A Brief History of Flight, Part 1
The Wright Brothers
I am in the process of developing a new physics course for students interesting in the field of unmanned aerial vehicles (UAV), commonly known as drones. It occurred to me to put together a brief history of human flight.
Most of us are familiar with the immense and courageous achievements of Orville and Wilbur Wright, brothers who owned a bicycle shop in Dayton, Ohio, and who shared an inextinguishable passion for manned flight.
While there were many pioneers in manned flight, no one now doubts that the Wright brothers achieved the first heavier-than-air, fixed wing, controlled and powered flight at Kitty Hawk, North Carolina, on December 17, 1903.
At first ignored by the press and the US government, the brothers would go on to become world celebrities, showing off their latest aircraft design in Europe and the US in 1908.
Wilbur died at the relatively young age of 45 years, of typhoid fever. Orville was more fortunate, living to the ripe old age of 76, when he succumbed to his second heart attack.
The video above is a short but reverential bio of the Wright brothers and their indispensable sister and business partner Katharine. A longer but worthwhile documentary by NOVA on on how a crew of aviation enthusiasts recreated an original Wright Flyer — and unlocked some of the Wright brothers’ closely held secrets in the process — can be viewed here:
The Montgolfier Brothers
Lesser well known are the Montgolfier brothers Joseph-Michel and Jacques-Etienne, who invented the hot air balloon in the early 1780s. The first human flight was in one of their balloons. It flew over Paris for over 5 miles at a height of 3000 feet on November 21, 1783, to the incredulous surprise of many dignitaries, including John Adams, his wife Abigail, and Thomas Jefferson. HBO recreated this event at considerable expense in its award winning series John Adams. The above video shows that part of the series, including some brilliant dialogue between the principals.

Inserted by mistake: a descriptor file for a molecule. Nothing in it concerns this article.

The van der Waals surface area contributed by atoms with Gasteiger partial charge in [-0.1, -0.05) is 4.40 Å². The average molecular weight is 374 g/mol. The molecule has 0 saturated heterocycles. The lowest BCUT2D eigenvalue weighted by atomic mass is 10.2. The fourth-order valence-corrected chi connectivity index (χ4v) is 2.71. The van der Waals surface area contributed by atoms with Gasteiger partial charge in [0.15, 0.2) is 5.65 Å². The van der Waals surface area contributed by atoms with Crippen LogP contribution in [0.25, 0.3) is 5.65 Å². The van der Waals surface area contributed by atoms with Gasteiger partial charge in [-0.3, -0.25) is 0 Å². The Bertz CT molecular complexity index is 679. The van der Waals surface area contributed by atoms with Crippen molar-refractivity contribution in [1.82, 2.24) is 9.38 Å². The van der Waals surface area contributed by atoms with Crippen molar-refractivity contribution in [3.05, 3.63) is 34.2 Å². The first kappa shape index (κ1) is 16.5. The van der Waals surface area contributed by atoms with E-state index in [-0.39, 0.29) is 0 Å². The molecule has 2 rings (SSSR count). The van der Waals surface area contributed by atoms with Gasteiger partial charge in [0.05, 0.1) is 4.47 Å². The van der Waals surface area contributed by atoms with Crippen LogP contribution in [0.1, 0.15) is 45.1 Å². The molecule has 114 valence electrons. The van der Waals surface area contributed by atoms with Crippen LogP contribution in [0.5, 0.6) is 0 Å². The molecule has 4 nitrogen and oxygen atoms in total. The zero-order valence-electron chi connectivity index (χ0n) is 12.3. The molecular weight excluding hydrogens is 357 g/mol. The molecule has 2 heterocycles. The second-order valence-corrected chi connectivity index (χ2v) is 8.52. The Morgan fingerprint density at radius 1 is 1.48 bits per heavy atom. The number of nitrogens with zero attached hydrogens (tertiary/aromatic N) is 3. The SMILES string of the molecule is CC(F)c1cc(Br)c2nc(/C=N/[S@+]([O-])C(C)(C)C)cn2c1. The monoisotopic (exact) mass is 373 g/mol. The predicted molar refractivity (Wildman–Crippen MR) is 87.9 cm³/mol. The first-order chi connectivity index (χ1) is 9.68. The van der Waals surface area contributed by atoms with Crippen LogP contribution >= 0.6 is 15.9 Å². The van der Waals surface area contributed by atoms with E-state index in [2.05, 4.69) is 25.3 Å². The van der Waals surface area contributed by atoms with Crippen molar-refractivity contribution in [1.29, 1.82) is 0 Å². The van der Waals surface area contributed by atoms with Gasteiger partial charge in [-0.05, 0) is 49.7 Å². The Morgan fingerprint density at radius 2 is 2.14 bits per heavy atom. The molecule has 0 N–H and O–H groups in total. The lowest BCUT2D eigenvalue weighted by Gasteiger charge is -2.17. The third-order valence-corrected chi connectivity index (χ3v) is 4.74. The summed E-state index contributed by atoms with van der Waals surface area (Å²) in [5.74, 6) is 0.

Of course, the desire of humankind to fly did not start with the Montgolfier or Wright brothers, as witnessed by the Greek legend of Icarus, son of Daedalus.
As the story goes, Daedalus was an Athenian craftsman who designed and built the labyrinth for King Minos of Crete, a maze meant to imprison the half-man half-bull monster, the Minotaur.
Imprisoned in the labyrinth by Minos himself, Daedalus fashioned wings of wax and feathers for himself and his son to escape with. He warned his son not to fly too close to the Sun, but Icarus could not control his impetuous self, and flying too high, his wings melted over the sea on their way back to Greece, with Icarus plunging to his death.
The Red Baron
After the Wright brothers showed the world that manned flight was possible, many improvements in aircraft design rapidly ensued, including using aircraft in war.
Blimps or dirigibles were used exclusively at first, for reconnaissance only, but it soon became apparent that fixed wing aircraft could do a better job of both reconnaissance and warfare.
The Germans were the first to realize that a machine gun could be synchronized to fire between an airplane’s propellers, and they quickly took advantage of this design improvement.
The most notable of German World War I flying aces was the inestimable Baron von Richthofen, also known as the Red Baron (his plane was painted red). He is credited with 80 confirmed aerial combat kills, but was himself shot down before the end of the war.
Anyone who lives in the Chicagoland area and has visited O’Hare Airport has driven by or on Bessie Coleman Drive, named after Bessie Coleman, the first African-American and Native-American woman to earn a pilot’s license.
Born the 10th of 13 children to George Coleman, a Texas sharecropper, and his wife Susan, Bessie distinguished herself in school, but soon grew restless, wanting to make something of her life. She moved to Chicago, saving her money as she worked both as a manicurist and in a chili restaurant. Wanting badly to be a licensed pilot, but denied that opportunity in her home country, she set sail for France, where she soon learned how to fly.
She returned to the states with her pilot’s license to much notoriety, but soon realized that she would need additional flight training to make a living as a barnstormer, or aerial acrobatic pilot, so she returned to Europe for additional advanced training.
She returned to the US and to a successful career as a barnstormer, but died unexpectedly in a plane crash in 1926.